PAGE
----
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Kelley v. Universal Music Group (S.D.N.Y. July 5, 2017) – Music Infringement

Posted by Steve Vondran | Feb 22, 2018 | 0 Comments

California Music Infringement Law Firm – Copyright Case Briefs!


This case has to do with copyrighted music and “standing” to file a lawsuit.  Pro se plaintiff's case was dismissed and was unable to re-open the case after agreeing to a settlement with a majority of the defendants.


Plaintiff's Herman Kelley and Bessie Banks, representing themselves pro se, sued Defendants UMG Recordings, Inc., Island Def Jam Music Group, Island Def Jam Records, Desert Storm Records, Killa Records, and John David Jackson a/k/a Fabolous for copyright infringement. Specifically, Plaintiffs allege that Fabolous sampled a portion of their song, “Try To Leave Me If You Can,” in his song “For the Love”.

In their Complaint, Plaintiff's alleged:

(1) copyright infringement of the “Try to Leave Me If You Can” musical composition;

(2) violation of plaintiff's “poetic license”;

(3) fraudulent deceit and conspiring to swindle;


(4) mental anguish.

For the entire litigation, Fabolous, Killa Records and Desert Storm Records have not appeared in the action. The other defendants, namely UMG, Island Def Jam Records and Def Jam Records, filed a motion to dismiss the Complaint and a motion for summary judgment.

The Court granted the Defendant's first Motion to Dismiss because Plaintiffs had not sufficiently established they were the owners of the copyright in the composition to have standing to sue under the Copyright Act. The Court further dismissed with prejudice the “poetic license” and “fraudulent deceit and conspiring to swindle” claims as preempted by the Copyright Act.

Finally, the Court dismissed with prejudice the “mental anguish” claim as being outside the scope of the Copyright Act. The Court instructed the pro se plaintiffs to amend their complaint only to their copyright infringement claim.  Plaintiffs subsequently filed their Second Amended Complaint, repleading all four claims and new claims for:

(1) copyright infringement of the sound recording of “Try to Leave Me If You Can” that was allegedly sampled by Fabolous


(2) violation of intellectual property.

Defendants UMG, IDJMG and DJR moved to dismiss the Second Amended Complaint.

The Court found that the plaintiffs had sufficiently established their beneficial ownership of the Composition and therefore cured the standing issue as to the copyright infringement claim for the Composition. However, he dismissed the copyright infringement claim as to the sound recording for lack of standing because the plaintiffs had not adequately pled legal or beneficial ownership of the Recording. Construing the “violation of intellectual property” claim as a state-law unfair competition claim, the Court found it was preempted by the Copyright Act.

Finally, the Court again dismissed the claims for violation of “poetic license,” “fraudulent deceit and conspiring to swindle,” and “mental anguish” because they had previously been dismissed with prejudice and, in any case, were “either preempted by or [sought] damages outside the scope of the Copyright Act.”


Whether the case should be dismissed as to the active defendants and/or the absent defendants?

Rule of Law

This case shows that it is important for all defendants to engage in litigation, otherwise claims against the absent defendants will remain actionable.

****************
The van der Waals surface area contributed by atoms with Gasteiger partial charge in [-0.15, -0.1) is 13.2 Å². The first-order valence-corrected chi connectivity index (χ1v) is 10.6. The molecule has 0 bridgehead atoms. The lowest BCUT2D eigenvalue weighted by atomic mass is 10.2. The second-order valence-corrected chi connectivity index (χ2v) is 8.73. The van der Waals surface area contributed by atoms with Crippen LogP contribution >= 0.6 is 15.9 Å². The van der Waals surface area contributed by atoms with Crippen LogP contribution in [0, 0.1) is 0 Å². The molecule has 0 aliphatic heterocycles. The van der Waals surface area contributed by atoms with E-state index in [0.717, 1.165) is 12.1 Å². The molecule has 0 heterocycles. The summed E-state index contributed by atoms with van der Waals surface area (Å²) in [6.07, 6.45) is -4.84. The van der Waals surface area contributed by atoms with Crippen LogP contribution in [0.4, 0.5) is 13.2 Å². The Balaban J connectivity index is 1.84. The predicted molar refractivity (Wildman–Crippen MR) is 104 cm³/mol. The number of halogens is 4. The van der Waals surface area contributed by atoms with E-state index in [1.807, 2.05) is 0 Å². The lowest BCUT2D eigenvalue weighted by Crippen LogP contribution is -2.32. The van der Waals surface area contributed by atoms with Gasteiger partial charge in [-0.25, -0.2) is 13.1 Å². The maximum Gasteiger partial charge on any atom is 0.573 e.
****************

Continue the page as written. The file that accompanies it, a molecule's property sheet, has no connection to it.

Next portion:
The only issue that remained after the second Motion to Dismiss was violation of the musical composition. Before trial, the Defendants filed a stipulation voluntarily dismissing the action with prejudice as to UMG, IDJMG and DJR. Plaintiff followed and submitted a letter informing the Court of the “fully executed settlement agreement” between the parties and stated they “had no reason to show cause as to why this action should not be dismissed.”  However, two months thereafter, plaintiffs sent a letter to chambers that they were seeking legal counsel to assist them in this action.

As to UMG, IDJMG and DJR, plaintiff's first letter regarding the settlement agreement explicitly stated plaintiffs had no reason to show cause as to why this action should not be dismissed. Thus, its subsequent letter stating they were seeking legal counsel is of no consequence and the claims against UMG, IDJMG and DJR was dismissed with prejudice.

However, as to Fabolous, Desert Storm Records and Killa, the case was dismissed without prejudice for failure to effect service.

Music Licensing Resources

  1. Key Music Law Cases
  2. RIIA
  3. ASCAP
  4. BMI
  5. Harry Fox Agency
  6. SoundExchange
  7. SESAC

Contact a California Music Infringement Law Firm

We can help artists, bands, musicians, producers and record labels in reviewing and advising on music contracts, infringement actions, royalty disputes, licensing and other music law legal issues.  Call us at (877) 276-5084. 

About the Author

Steve Vondran

Thank you for viewing our blogs, videos and podcasts. As noted, all information on this website is Attorney Advertising. Decisions to hire an attorney should never be based on advertising alone. Any past results discussed herein do not guarantee or predict any future results. All blogs are written by Steve Vondran, Esq. unless otherwise indicated. Our firm handles a wide variety of intellectual property and entertainment law cases from music and video law, Youtube disputes, DMCA litigation, copyright infringement cases involving software licensing disputes (ex. BSA, SIIA, Siemens, Autodesk, Vero, CNC, VB Conversion and others), torrent internet file-sharing (Strike 3 and Malibu Media), California right of publicity, TV Signal Piracy, and many other types of IP, piracy, technology, and social media disputes. Call us at (877) 276-5084. AZ Bar Lic. #025911 CA. Bar Lic. #232337


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